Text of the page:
This is a response to a blog entry located here: Twos-Day: Realistic Love.
In this blog, the author, Rachael, challenges young, unmarried ladies to analyze their lists of what they want in a spouse and evaluate whether that list is realistic or not. She explains a few things which are not realistic–namely, that men are not going to love like women do, i.e. watching romantic movies and being sensitive. She also emphasizes that you shouldn’t be too much of a perfectionist about your list. Her bottom line was prioritize, prioritize, prioritize.
Reading this blog made me think about my own journey into love and marriage, my own “lists” along the way, and how marriage has turned out for me. Was it different than I expected? About what I expected? Better? Worse? The same?
I think the easiest answer is that it is not what I expected, but better. Being raised by a single mother, I actually found myself in the odd position of having very few expectations when I read those articles (back then, they were found in magazines) challenging us to write down a list of what we expected in a husband. The one thing I could think of was somebody who understood me, although I couldn’t have articulated what exactly that meant if you asked me. Physical appearance was never important to me–neither my own appearance nor a potential spouse’s–so that apparently “typical” adolescent female desire never found its way onto my list. And I often wrote on my lists (I wrote several in order to see how they evolved over the years) that I wanted him to be a Christian–partially because I knew that I was “supposed” to marry a Christian, but also because I realized, somehow, that a non-Christian guy would never understand me to level I wanted to be understood. My future husband being a Christian wasn’t an “option” for me so much as Christianity was, and still is, the very springboard from which I analyze all aspects of the world.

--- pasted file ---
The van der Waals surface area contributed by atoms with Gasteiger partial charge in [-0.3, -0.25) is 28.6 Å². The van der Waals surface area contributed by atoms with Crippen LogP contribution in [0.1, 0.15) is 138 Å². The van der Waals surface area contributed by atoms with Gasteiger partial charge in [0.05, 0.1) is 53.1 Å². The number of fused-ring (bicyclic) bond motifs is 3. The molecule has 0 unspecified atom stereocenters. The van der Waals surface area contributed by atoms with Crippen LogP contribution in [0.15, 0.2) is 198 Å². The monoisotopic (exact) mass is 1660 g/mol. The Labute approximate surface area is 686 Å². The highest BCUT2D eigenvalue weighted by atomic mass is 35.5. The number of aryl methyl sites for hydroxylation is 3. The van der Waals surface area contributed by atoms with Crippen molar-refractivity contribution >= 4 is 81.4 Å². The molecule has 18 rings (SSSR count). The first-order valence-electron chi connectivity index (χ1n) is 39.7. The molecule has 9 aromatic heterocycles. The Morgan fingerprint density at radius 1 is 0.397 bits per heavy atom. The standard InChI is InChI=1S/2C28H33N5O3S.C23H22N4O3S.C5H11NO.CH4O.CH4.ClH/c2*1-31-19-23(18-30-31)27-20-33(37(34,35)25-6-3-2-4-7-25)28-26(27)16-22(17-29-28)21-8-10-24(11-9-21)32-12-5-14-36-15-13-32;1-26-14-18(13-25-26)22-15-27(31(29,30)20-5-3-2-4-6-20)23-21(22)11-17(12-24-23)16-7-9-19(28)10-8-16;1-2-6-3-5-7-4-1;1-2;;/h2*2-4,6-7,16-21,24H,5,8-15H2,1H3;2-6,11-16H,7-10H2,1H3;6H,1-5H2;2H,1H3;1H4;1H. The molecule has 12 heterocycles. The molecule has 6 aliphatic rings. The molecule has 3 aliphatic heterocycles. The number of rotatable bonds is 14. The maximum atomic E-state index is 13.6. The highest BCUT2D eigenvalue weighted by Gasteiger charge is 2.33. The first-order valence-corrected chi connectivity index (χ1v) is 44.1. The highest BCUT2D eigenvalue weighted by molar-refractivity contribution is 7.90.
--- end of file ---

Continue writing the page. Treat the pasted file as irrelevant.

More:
One thing that did show up on my later lists was “someone with a sense of humor”–although, again, I couldn’t have articulated what kind of sense of humor I meant. Ten-ish years later I’m still not sure, although I know now that I didn’t mean the punny sense of humor my husband has. 🙂
But ten-ish years later, I’ve also realized that the sense of humor bit didn’t matter as much after all. Yeah, it has brought out more groans than laughs between us, but to the surprise of my newlywed self, over the years, I’ve actually grown accustomed to his sense of humor, and I even make jokes in like style back to him sometimes, and we’ll both laugh–him at the pun I made, and me out of pure joy that I successfully tickled his funny bone.
Marriage teaches you to love making your spouse laugh more than you love your own idea of what’s funny. It also teaches you to love the person you’re with more than the imaginary one from the “list” you made 10 years ago.